Limits imposed on importation of foreign rubbish

Environment minister ‘pessimistic’ over likely impact of COP-26 – “the most important climate change conference of them all”

Days before most of the world’s leaders meet in Glasgow for COP 26, Portugal’s environment minister João Pedro Matos Fernandes has said he is “not very optimistic” that it will result in the ambitious agreements needed to save the planet from the effects of climate change already underway.

While natural historian Sir David Attenborough has called the conference “our last opportunity to make the necessary step change” to avert disaster – and leading figures like UN secretary general António Guterres insist “we are on the wrong end of the abyss and going the wrong way…”, the truth is that some of the world’s key politicians won’t even be turning up – and a number represent countries doing little to address climate change. 

Although he has been criticised as a man for whom mistreatment of matters environmental “has no limits” (click here), Mr Matos Fernandes cites the missing ‘big hitters’ as the reason for his pessimism.

“A few days ago, 75 new declarations of compromise were still missing”, he told Lusa – three of them from countries responsible for large quantities of carbon emissions: India, China and South Africa.

“I am really not yet very optimistic, but that doesn’t mean things may change for the better before we get there…”

COP26 opens on Sunday October 31 and runs for almost two weeks until Friday November 12.

In Mr Matos Fernandes’ mindset it is “the most important COP” to come since almost 200 countries signed the Paris Accord in 2015 which set out to limit global warming until the end of the century.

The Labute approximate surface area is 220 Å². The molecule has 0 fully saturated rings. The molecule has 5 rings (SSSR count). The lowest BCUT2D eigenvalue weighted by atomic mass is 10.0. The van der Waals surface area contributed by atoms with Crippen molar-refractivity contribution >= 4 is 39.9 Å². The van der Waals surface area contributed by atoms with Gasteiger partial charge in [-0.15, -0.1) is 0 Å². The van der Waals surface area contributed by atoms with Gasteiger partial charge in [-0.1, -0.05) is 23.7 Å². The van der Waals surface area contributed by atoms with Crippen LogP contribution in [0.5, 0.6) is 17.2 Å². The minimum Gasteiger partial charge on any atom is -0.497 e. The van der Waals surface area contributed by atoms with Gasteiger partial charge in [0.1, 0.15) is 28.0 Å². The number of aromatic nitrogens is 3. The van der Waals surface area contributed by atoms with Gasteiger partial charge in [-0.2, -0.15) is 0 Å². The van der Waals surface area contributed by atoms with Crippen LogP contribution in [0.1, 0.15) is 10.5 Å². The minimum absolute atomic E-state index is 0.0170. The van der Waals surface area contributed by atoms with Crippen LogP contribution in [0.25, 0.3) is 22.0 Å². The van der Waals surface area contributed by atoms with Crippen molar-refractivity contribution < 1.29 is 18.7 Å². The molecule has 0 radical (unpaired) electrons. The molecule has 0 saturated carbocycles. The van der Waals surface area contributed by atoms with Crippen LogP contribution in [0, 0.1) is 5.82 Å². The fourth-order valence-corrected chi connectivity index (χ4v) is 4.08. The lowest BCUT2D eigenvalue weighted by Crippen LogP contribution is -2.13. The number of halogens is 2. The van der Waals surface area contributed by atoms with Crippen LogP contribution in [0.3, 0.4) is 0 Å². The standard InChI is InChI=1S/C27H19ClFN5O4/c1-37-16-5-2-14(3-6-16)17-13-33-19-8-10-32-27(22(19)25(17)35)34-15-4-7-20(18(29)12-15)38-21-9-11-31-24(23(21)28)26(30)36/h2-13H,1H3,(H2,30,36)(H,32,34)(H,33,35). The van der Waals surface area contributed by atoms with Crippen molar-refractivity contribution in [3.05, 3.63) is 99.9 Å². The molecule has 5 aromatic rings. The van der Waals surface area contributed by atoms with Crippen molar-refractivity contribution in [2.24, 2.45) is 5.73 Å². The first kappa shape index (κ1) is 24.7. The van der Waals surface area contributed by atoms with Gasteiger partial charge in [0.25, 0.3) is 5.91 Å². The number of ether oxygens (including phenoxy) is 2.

That limit is being rapidly exceeded to the point countries are to be told they will have to cut present greenhouse gas emissions by up to 45%.

“It’s a big jump”, says the minister. “Will we be able to do it? I am not sure…” 

And if the limits cannot be attained “COP for all we may say about it going well, won’t really go that well”, he concluded. 


In the micro picture however Mr Matos Fernandes says Portugal means to present itself in Glasgow as “the country that was the first in the world to say it would be carbon neutral (by 2050)” and pledge negative emissions from that date.

And while some targets in the Paris Accord may not have been met, Portugal’s own – to reduce carbon emissions by 40% by 2030 – is now on track to have reduced them by 55%.

The country is also going to the conference with the declaration that “in 10 years in has contributed with €35 million to finance countries in development that also have to make the journey towards clean energy”, he added.

“Many of these countries – especially those in Africa that speak Portuguese, already have serious adaptation problems and are already well aware of the consequences of climate change.”

But in Matos Fernandes’ opinion the most vital aspect of COP 26 has to be transparency.

“Once and for all we have to have rules that are the same for Portugal as they are for the United States, or the Central African Republic in terms of controlling emissions”. 

The emission credits that came out of the Kyoto Protocol of 1997 “should all be scrapped because the values are very debatable, with very strange metrics, not very transparent and difficult now to compare” – and, of course, the fact that this COP is taking place during an energy crisis, makes the whole task ahead even more complicated, he explained, as nothing is sustainable.

The bottom line, stresses the environment minister, is that “we all have to get to 2050 with a more electrified world, and with 100% of electricity generated by clean energy sources”.

The “apocalyptic discourse” that is already ushering COP26 in “doesn’t add anything” to the efforts for a better environment, he told Lusa, but it “has been decisive in raising awareness among ordinary citizens”.

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